Radar systems have a number of defence as well as civil applications. Air traffic control uses radars to track aircrafts on the ground and in the air, and to guide planes for smooth landings. Police use radars to detect the speed of passing vehicles. Geologists use radars to map the Earth and other planets. Military uses these for surveillance. Meteorologists use radars to track storms, hurricanes and tornadoes. The list is endless.
A radar system consists of a transmitter that transmits a beam towards the target, which is then reflected by the target as an echo signal. The reflected signal is received by a receiver. This receiver processes the received signal and provides such information as the presence of a target, distance, position (moving or stationary) or speed, which is displayed on a display unit.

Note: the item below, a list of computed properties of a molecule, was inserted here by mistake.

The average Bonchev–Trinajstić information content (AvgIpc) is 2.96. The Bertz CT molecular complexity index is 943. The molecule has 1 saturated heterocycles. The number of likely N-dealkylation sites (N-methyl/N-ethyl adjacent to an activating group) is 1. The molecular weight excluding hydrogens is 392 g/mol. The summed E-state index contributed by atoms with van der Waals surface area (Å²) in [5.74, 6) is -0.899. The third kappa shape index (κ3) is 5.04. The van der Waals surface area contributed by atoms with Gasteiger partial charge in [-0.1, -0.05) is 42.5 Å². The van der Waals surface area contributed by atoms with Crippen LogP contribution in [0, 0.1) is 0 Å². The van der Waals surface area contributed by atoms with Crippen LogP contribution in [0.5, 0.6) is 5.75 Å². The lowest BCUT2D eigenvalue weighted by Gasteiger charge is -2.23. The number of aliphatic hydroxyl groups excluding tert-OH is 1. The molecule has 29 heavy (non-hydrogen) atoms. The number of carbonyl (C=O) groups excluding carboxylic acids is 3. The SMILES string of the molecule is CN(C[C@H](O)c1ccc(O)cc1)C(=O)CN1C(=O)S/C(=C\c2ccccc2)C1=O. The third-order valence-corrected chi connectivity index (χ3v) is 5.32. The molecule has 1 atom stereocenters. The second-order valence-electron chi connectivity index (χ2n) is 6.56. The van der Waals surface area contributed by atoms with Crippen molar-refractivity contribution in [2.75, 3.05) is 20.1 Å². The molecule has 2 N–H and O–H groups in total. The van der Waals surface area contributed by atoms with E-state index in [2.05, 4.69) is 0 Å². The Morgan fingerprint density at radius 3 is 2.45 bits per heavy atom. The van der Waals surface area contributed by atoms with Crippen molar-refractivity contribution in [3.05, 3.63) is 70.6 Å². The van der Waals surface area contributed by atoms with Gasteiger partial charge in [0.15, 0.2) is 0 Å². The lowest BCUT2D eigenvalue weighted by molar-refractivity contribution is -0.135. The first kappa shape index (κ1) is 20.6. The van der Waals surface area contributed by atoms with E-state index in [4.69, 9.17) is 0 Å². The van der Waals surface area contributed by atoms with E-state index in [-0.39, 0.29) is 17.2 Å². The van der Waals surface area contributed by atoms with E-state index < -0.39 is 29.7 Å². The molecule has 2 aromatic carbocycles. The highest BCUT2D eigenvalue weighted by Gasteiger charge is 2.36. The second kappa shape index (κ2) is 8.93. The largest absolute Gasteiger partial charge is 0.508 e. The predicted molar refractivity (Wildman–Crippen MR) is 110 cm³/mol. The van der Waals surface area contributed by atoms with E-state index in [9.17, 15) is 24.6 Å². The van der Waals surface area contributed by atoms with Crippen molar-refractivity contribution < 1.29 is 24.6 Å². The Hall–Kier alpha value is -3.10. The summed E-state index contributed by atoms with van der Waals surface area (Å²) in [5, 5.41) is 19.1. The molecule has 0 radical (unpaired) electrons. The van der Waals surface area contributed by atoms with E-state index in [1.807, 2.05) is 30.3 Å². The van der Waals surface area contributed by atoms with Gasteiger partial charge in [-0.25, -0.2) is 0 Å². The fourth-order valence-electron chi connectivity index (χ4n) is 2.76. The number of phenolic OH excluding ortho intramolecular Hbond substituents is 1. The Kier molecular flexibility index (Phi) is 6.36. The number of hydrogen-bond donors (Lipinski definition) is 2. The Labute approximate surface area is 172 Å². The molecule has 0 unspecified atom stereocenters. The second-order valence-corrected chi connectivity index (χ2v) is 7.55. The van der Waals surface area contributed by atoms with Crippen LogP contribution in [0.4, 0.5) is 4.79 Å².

Circuit and its working
Actual radar systems are built with high-power transmitters and receivers, huge antennae, complex processing systems using digital signal processors and large displays.
The circuit described here demonstrates the working of a radar system. It uses ultrasonic waves to detect an object and measure its distance and angular position, and displays the same on a 20×4 LCD screen. It can detect multiple objects at different angles and distances as new objects are detected. This means that the distance and angle of all objects are displayed one by one on the same LCD screen.
The block diagram of an ultrasonic radar system is shown Fig. 1. The system includes an ultrasonic distance measurment (UDM) sensor, LCD panel, opto interrupt sensor, a motor driver, DC motor, buzzer and LEDs. The schematic of the system is shown in Fig. 2.